Reader question: HP kicker motor or not
By Gary Korsgaden / Guest columnist
Reader Asks: Should I add a small horsepower kicker?
I have been hashing around your suggestion of putting on a small horsepower kicker motor on my tiller 1890 Warrior. It seems like a lot are simply locked into 9.9 kicker motors. My barge is a 2002 with a same vintage 115 horse Yamaha outboard motor. Since I brought her home I have been busy engineering ways to make the old girl a more efficient fishing machine. You’re the first person that has set up a small motor for trolling. I have my electric trolling motor on the portside of the transom and would like to add a “small horsepower kicker” to the starboard side. Your thoughts! Jerry Brink -Hudson, Wis.
Jerry, on my 1994 Lund Pro V Tiller originally I had a 9.9 horsepower kicker on the starboard side on the rear transom. The engine ran very well and was a welcome addition to those trips trolling for walleyes on lakes like Mille Lac’s and Lake Erie. Loved having the piece of mind of having a second engine in the event my main engine failed. The downfall was the weight on the transom 390# for the two outboards dropped rear of my tiller boat. While back trolling the starboard corner of the transom would take in water on those windy bumpy days. I sold the motor, but realized quickly, I missed the piece of mind that a spare engine afforded, a motor that just sipped on gas with the range of trolling speeds that “kicker engine” offered.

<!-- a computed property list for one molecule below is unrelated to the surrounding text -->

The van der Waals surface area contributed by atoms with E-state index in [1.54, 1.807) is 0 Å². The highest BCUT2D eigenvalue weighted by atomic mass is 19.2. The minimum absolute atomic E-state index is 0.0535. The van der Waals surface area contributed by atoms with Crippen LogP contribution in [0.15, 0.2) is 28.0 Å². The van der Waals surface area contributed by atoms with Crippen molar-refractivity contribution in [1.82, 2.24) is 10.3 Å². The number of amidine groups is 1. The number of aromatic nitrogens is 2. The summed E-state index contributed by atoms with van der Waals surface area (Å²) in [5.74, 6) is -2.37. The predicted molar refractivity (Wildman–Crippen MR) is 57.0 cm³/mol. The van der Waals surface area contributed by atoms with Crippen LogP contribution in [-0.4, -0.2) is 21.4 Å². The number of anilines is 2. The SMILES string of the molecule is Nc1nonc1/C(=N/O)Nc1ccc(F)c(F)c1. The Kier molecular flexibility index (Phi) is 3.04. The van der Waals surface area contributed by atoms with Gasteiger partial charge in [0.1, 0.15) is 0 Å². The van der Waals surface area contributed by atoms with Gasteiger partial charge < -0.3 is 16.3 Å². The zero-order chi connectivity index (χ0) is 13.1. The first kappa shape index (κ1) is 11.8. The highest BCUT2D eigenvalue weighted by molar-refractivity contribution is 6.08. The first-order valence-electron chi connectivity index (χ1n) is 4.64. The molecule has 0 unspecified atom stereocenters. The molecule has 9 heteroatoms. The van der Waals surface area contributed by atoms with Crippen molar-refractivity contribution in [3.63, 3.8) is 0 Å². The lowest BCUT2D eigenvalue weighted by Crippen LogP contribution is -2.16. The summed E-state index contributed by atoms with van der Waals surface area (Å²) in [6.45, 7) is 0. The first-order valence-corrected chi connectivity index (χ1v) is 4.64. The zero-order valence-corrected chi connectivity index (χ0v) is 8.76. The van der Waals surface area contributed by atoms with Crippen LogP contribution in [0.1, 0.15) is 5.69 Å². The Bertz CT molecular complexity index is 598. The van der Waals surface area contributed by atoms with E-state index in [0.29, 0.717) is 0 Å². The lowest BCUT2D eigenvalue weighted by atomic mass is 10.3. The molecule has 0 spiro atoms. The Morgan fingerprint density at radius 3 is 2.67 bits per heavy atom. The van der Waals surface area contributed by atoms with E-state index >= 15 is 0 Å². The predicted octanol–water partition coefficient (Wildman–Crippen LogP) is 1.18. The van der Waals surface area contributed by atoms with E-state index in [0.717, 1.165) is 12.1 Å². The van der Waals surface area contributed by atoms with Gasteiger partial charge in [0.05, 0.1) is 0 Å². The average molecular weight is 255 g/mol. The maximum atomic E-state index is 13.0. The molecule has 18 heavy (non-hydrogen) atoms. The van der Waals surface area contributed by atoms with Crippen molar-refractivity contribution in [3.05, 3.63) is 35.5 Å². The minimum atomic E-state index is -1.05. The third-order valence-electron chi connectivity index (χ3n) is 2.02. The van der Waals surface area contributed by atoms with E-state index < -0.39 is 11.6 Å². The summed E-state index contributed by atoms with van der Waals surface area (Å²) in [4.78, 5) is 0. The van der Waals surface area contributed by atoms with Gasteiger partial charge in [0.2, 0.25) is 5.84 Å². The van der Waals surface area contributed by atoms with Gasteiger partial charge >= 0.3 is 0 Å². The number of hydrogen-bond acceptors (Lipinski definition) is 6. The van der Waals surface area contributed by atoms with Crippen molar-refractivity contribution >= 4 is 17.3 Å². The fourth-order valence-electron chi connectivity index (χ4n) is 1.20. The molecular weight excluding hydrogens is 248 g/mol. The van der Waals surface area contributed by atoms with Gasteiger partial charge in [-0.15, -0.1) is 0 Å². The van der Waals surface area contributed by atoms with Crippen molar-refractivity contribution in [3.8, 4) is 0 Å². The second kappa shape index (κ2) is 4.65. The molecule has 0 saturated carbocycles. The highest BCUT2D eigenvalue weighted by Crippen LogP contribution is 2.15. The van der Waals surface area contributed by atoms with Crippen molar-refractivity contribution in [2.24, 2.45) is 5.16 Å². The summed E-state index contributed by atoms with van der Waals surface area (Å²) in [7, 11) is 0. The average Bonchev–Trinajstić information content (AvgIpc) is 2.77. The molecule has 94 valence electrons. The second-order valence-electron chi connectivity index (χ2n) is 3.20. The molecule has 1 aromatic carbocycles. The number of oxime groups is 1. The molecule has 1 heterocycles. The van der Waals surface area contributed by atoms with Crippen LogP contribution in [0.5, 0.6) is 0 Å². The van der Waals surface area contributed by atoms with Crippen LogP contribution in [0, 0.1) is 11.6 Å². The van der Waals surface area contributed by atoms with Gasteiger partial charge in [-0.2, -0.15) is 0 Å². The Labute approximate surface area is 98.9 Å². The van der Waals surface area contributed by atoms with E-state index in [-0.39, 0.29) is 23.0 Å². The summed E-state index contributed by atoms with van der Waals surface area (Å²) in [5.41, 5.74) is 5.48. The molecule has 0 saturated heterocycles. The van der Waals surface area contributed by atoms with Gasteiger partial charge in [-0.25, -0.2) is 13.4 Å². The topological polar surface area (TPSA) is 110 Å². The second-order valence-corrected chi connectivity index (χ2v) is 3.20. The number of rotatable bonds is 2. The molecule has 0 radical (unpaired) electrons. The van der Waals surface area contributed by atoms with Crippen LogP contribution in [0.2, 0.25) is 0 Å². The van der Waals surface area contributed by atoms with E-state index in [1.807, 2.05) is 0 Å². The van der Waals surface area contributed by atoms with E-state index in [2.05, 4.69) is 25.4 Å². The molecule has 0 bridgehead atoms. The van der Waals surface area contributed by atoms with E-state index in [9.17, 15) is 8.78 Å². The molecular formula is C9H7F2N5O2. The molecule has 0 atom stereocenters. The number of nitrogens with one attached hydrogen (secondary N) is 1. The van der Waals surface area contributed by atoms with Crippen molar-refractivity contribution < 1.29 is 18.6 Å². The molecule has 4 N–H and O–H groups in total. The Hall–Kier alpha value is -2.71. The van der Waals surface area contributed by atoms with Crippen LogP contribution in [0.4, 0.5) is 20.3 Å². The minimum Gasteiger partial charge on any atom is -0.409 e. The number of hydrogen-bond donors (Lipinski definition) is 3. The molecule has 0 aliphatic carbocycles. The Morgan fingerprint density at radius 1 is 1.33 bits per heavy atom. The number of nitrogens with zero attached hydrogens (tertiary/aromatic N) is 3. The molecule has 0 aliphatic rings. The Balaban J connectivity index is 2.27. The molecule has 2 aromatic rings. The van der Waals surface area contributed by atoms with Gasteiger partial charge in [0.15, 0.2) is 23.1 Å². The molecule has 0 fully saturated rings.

Solution, I added a lightweight 3.5 horsepower four stroke. At a mere forty pounds on the starboard side of the transom I have been pleased on the ease it starts and the ability of trolling speed in ranges of .6 mph to a high of 4.8 mph. Compared to the 90 hp I had been using for trolling, the gas savings has been significant.
Jerry another fact to consider, outboard motor mechanics, will tell you trolling is not necessarily good for larger outboard engines. Long hours of trolling on larger two or four or two stroke engines can cause them to load up with performance robbing carbon. Consequently, if not cleaned out from time to time could cause performance problems down the road.
To date I’ve been very pleased with my “small kicker engine.” A couple tips to keep them running smoothly,: First, always add a gas conditioner to the fuel. Second, top outboard mechanics recommend that it is not necessary to run the “little guy” out of gas after every use. Third, invest in a high thrust propeller to give you desired torque at the low end. A high thrust propeller will take away top rpm speed. Instead I will add desired thrust at the slow rpms. The engine will run at a lower RPM to achieve the desired trolling speed.
If you decide to go down the road of adding a small horsepower kicker to your 2002 Warrior, confident you will be extremely pleased like I have been.